As it stands it’s not exactly like eating sushi. The flavor is there, and at least at first, so is the texture. But past the first bite, the agar agar started crumbling into a sandy mush.
Right now Project: Nourished requires a touch of suspension of disbelief, but designer An sees it as an evolving “open canvas” for experimentation.
“Which means we can insert nutrients and take away nutrients. You can change the behavior of the food however you want, that’s what’s so magical about this. It turns food into a piece of code.”
So maybe one day we could pack all the nutrition I need into a virtual, guilt-free Pumpkin Fool donut. Until then, I guess you know where you can find me.
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While the movers and shakers of Hollywood were in Park City, Utah absorbing the Sundance VR buzz this weekend thousands of virtual reality enthusiasts and the curious descended upon the Los Angeles Convention Center for the VRLA Expo.
The more or less quarterly expo is the biggest VR event that is open to the general public. Not just in LA, but anywhere.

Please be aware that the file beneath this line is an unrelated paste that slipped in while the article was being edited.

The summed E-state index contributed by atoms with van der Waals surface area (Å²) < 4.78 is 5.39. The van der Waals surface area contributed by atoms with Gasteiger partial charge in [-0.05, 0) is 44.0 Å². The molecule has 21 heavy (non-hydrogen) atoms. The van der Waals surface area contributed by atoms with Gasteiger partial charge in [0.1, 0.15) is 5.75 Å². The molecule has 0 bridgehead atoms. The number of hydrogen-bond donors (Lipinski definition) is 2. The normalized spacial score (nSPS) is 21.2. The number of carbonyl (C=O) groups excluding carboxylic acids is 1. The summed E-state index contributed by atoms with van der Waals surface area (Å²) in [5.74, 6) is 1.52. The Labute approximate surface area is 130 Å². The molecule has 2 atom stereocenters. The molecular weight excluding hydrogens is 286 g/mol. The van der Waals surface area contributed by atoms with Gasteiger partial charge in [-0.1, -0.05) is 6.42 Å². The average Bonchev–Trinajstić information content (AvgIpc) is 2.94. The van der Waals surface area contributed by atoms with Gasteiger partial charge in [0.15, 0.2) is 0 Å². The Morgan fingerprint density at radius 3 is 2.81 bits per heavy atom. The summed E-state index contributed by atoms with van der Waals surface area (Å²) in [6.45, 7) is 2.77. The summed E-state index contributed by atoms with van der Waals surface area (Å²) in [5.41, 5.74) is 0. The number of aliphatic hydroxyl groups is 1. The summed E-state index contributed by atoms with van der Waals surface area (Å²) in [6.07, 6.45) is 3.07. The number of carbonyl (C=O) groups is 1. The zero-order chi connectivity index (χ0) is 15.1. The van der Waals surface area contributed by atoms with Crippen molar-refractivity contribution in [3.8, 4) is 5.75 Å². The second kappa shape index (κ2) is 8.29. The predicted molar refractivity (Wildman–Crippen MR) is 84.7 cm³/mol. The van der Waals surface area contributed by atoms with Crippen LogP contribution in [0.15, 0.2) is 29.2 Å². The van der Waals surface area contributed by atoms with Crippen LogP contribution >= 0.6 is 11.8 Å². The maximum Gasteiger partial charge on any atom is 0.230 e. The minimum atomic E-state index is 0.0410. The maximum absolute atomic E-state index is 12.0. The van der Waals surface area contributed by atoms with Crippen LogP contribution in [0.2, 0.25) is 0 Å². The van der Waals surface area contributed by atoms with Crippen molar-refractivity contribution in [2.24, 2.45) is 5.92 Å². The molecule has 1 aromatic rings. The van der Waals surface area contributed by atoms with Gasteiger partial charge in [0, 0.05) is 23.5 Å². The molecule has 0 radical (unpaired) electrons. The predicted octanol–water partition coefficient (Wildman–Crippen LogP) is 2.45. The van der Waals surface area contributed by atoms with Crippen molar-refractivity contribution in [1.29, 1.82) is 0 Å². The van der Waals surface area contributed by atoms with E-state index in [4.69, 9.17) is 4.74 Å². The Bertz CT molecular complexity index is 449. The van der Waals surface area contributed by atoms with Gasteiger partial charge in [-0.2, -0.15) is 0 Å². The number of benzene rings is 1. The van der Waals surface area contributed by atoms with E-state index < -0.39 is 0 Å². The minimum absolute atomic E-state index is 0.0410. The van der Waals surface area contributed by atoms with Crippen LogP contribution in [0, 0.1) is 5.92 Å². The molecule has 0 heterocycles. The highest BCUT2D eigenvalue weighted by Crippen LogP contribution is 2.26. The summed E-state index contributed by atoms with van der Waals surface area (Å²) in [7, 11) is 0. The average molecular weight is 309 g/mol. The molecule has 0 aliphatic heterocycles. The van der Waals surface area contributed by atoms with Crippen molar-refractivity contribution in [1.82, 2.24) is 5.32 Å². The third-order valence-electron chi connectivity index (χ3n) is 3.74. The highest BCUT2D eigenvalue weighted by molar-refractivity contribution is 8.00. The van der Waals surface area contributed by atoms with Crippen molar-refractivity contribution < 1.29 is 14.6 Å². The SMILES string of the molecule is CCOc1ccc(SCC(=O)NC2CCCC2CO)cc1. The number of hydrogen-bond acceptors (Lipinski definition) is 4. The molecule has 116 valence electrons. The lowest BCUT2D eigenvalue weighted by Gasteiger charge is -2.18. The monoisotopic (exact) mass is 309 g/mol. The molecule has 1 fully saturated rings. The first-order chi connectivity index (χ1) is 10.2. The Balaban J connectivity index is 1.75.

Scores of demos from startups and established VR companies alike drew long lines filled with eager explorers. The Expo was also the platform for some major announcements. StarBreeze, whose headset powers Overkill’s The Walking Dead VR experience had parked an entire RV inside the convention hall, announced that they are bringing a VR arcade to LA later this year.
This is just the latest sign that the momentum for virtual reality is strong. Even Apple’s CEO Tim Cook in this week’s investor call said that he believes that VR is not a niche market.